The U.S. Department of Justice has ramped up its review of COVID 19-related nursing home deaths in New York, requesting substantially more data than from the state Department of Health.
The DOJ made its first request for information in late August, asking Michigan, New Jersey, New York and Pennsylvania for data on COVID in state-run nursing homes, of which there are only a handful in New York state.
DOJ framed it as a precursor to a potential civil rights investigation.
The new request calls for New York to provide the number of residents and employees who have been infected with COVID and number who have died in every privately operated nursing home in the state.
DOJ frames this latest inquiry as part of its duty to enforce the False Claims Act “against nursing homes that provide grossly substandard care to their Medicare and Medicaid beneficiaries.”
Gov. Andrew Cuomo and aides have attacked the requests as a low form of partisan politics, noting that the first request to four states with Democratic governors came on the eve of the Republican National Convention, and that the second request came in the last week of President Trump’s tight race for re-election.
Cuomo has been an unrelenting critic of the Trump administration all through the COVID pandemic and Trump has used Cuomo and other Democratic critics as punching bags to energize his Conservative base.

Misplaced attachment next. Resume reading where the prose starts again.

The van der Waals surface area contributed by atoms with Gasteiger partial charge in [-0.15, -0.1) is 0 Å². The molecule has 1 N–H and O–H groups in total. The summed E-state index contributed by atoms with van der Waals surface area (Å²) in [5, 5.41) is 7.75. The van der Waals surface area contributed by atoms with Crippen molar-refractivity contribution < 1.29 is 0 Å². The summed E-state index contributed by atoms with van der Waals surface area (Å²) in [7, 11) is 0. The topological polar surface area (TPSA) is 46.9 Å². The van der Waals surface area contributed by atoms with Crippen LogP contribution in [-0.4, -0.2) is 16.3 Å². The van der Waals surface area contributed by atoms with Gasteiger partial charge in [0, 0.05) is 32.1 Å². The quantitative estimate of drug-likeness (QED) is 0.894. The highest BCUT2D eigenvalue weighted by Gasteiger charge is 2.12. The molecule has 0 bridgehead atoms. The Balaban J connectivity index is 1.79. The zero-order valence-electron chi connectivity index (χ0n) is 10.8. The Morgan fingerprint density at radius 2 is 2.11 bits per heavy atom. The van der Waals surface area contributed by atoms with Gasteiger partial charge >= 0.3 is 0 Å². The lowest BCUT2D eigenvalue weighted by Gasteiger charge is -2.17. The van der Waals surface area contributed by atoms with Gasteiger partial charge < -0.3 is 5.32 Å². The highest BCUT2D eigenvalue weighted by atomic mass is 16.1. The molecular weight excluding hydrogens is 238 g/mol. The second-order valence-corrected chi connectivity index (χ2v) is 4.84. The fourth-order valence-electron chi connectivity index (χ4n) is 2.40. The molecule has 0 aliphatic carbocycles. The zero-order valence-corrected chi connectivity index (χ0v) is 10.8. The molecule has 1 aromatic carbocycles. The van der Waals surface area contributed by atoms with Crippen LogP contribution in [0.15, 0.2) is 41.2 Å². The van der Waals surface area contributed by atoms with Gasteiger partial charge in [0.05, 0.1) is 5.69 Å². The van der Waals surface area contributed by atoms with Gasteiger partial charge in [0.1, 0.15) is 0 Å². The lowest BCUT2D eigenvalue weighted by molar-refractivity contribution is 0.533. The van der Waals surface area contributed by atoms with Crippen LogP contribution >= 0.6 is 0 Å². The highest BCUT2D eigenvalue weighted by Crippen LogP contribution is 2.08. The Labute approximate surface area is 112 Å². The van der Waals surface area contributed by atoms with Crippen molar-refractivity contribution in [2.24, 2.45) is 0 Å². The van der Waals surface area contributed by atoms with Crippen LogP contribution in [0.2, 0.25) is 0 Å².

However, there is also a concerted push within New York state, led by Republicans and supported by some Democrats, for release of the same data that the feds are requesting. Cuomo and state Health Commissioner Dr. Howard Zucker have steadfastly refused, saying they want to be sure the data are accurate before they release any numbers.
The sticking point is place of death: More than 6,000 nursing home residents have died of COVID in nursing homes this year, but others — perhaps thousands more — have died in hospitals. The state either doesn’t know or isn’t saying how many died off-site.
To create an accurate analysis of COVID’s impact on nursing homes and draw lessons from it will require a list of all deaths and the circumstances surrounding them, and the state isn’t providing this — even though it likely has a fairly complete picture from its Health Electronic Response Data System, through which nursing homes and other health facilities send a continual stream of such information to the state Department of Health.
Critics say Cuomo is stalling full disclosure because it would tarnish his image of leading New York state from the first and worst COVID crisis in the nation to the most complete recovery.
The latest Department of Justice request for data specifically asks for the number of persons who were admitted to a private nursing home after testing positive for COVID-19. This detail cuts right to the core of the criticism of Cuomo — his administration on March 25 specifically ordered that nursing homes not deny admission because of COVID-positive status.